Both parents recognize the importance of other family members and events that could arise when they have child and try to stay flexible with advanced notice to ensure that child doesn't miss important family events. Make up time can be determined mutually between parents. In making plans for access, the parties will give the needs and convenience of the child primary importance and will give their own needs and convenience only secondary importance. They shall at all times maintain a reasonable and flexible position respecting the visiting arrangements with the child and at all times, the best interests of the child shall prevail.




The parties will keep each other informed of matters touching the interest of the child and they will confer as often as necessary to solve any difficulty reside by or on behalf of the child.
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Old 06-16-2010, 11:57 PM
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I think it's important to identify that the "Separation Agreement" is pursuant to statute of particular jurisdiction. For Ontario - FLA.

Additionally, names of the parties, and their Dependants - D.O.B. and their residency. Commissioning and witness is worthy of consideration.
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Old 06-17-2010, 03:32 AM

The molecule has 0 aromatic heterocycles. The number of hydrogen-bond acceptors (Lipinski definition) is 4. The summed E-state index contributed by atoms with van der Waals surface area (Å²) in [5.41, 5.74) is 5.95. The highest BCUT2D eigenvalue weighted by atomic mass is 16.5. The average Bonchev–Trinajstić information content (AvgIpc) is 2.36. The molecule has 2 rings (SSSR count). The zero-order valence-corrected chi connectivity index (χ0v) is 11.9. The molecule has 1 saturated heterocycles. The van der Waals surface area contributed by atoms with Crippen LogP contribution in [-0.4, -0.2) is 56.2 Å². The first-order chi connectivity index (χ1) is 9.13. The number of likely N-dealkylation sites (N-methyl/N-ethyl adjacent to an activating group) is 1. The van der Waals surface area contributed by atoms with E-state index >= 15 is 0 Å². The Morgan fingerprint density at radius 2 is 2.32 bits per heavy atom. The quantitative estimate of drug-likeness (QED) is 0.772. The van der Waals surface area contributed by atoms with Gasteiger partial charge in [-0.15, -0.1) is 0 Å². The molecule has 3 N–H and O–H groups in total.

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I think people need to realize that when it comes to parenting schedules separation agreements and court orders are like a new car. They are depreciate 30% as soon as they are driven off the lot. And they continue to depreciate over time.

Good parenting plans are dynamic and recognize that children's needs change over relatively small incerements in time. What works today will not necessarily, and even probably, work in a year or even less due to a variety of reasons, including ages of the children, social development, parents own living arrangements, new relationships, develeping interests for children, progress in school, where the kids best friends are, etc etc etc etc.

Trying to contemplate an all encompassing parenting schedule in the aftermath of separation works at that point in time, but a detailed parenting schedule that provides certainty just after separation will almost certainly be a little or a lot obsolete within a year of it's creation. The schedule needs to evolve as the lives of the kids and parents and their respective environments change.

In highly conflicted situations, a regimented and detailed acces schedule is desirable, even necessary. But as time goes by and especially as court involvement becomes less visible in the rear view mirror, parenting times can be adapted to recognize that conflict between the parents will likely, but not certainly, diminish.

Unfortunately, increasing amounts of flexibility being built into parenting plans over time is at odds with the $ implications of CS.
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Old 06-17-2010, 10:56 AM